The Romans were pretty resourceful people; they used convicts and all the animals that got slaughtered in the fights were won by members of the crowd in a lottery system. "Seat Number 357, come on down! You win a hunk of rhino butt!" So nothing went to waste. The games went on until about 450 A.D. or so until the emperor of the time, I forget who, under pressure from the powerfully growing Christian religion, ended the practice. Me and Matt looked at each other with the same thought... "Why do those pesky Christians have to ruin everyone's fun?" I thought they should bring the whole gladiator thing back into fashion, then we wouldn't have such overcrowded prisons.
Then I remembered we have a bunch of thugs and criminal types beating on each other for the crowds enjoyment even today. It's called the NFL.
We took a tour of the Forum that afternoon. The actual real Roman Forum is a small square in the center of the ruins. This is where the debates were held. The only thing more important to Romans than money was the ability to be a good orator. It was the only way a man could become a senator in the republic. It didn't matter who your family was or the wealth you had or how smart you were or how popular. If you didn't have a quick wit and tongue and the ability to move the crowd with your public speaking you didn't stand a chance. Today I think Ronald Reagan would have made it, and Bill (it depends on what the meaning of the word is, is...) Clinton probably would have, but George (man and fish can be friends) W? Fuggehtaboutit... Not a chance.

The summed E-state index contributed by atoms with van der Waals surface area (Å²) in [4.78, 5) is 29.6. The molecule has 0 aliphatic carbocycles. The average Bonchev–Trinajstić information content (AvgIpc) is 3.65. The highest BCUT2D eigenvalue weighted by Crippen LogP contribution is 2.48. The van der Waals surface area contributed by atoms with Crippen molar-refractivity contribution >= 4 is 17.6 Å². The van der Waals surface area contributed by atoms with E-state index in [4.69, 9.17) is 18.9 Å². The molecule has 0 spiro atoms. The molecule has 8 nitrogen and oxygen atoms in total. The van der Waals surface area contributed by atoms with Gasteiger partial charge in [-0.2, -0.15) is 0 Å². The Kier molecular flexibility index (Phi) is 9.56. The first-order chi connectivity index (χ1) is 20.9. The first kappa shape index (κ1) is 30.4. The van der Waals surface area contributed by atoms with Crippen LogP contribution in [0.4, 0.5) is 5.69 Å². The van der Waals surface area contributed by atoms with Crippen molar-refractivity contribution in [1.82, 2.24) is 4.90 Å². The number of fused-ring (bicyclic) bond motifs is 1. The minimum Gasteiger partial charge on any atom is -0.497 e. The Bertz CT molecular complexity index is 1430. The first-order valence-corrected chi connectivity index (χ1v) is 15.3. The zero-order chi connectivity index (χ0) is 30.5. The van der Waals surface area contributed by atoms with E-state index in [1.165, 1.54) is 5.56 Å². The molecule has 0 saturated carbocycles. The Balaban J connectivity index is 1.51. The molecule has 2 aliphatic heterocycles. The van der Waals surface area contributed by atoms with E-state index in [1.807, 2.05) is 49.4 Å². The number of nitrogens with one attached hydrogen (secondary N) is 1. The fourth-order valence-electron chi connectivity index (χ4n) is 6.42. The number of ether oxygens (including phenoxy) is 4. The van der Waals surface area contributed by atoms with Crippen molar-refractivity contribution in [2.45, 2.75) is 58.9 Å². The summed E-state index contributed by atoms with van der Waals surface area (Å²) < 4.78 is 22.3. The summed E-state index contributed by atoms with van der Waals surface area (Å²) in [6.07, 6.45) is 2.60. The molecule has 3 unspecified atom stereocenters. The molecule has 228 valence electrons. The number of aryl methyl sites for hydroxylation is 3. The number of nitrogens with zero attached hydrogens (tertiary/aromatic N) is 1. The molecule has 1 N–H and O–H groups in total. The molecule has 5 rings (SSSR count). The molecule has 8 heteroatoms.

This forum is where Mark Antony made his famous speech (Friends, Romans, Countrymen, lend me your ears!) after Julius Caeser was murdered and the crowd was screaming for revenge. To be standing at that same spot definitely drove home the point that this is history, this actually happened, and it happened right there, and Julius Caeser's body was brought right here and suddenly these events seemed actual and true and not some vague description in a book, or a scene from a play or movie. It gave me goosebumps.
Then we took a tour of the Palatine, where the emperors built their palaces. Our guide talked about Nero and how he had a very bad childhood because his mother was supremely evil and demented. So Nero was known for being something of a spoiled, bratty, crazy emperor who liked to have a lot of dinner parties. It wasn't uncommon to have 50 courses for these parties and if you got invited to one, it wasn't necessarily a good thing. Apparently, if you couldn't eat all your food, Nero would get upset. He would think you didn't like the food, didn't like the chef, and really didn't like him. He would take it personally. Forget about being sent to your room, you might get killed for not enjoying all your dinner! This is why guests sometimes had to wander outside to the vomitorium to make room for more.
I noticed Matt looking off into the distance with a contemplative look. I thought he was admiring the view, so I asked him what he thought.
"You know, Moo," (my nickname, don't ask) he said. "I think I could do it."
If anyone knows Matt, they know that if any human could survive Nero's feast, it would be him. If you don't know Matt, know that he once ate 2 Chipotle burritos in one sitting. On a dare.
"I think you could do it," I said.
He nodded, "You know, you just gotta pace yourself."
"And puke a couple times," I said.
And with that we watched the beautiful sun set over the eternal city.
I hope you enjoyed my travelogue, and I hope you are inspired to take your own Italian vacation. I will definitely be going back.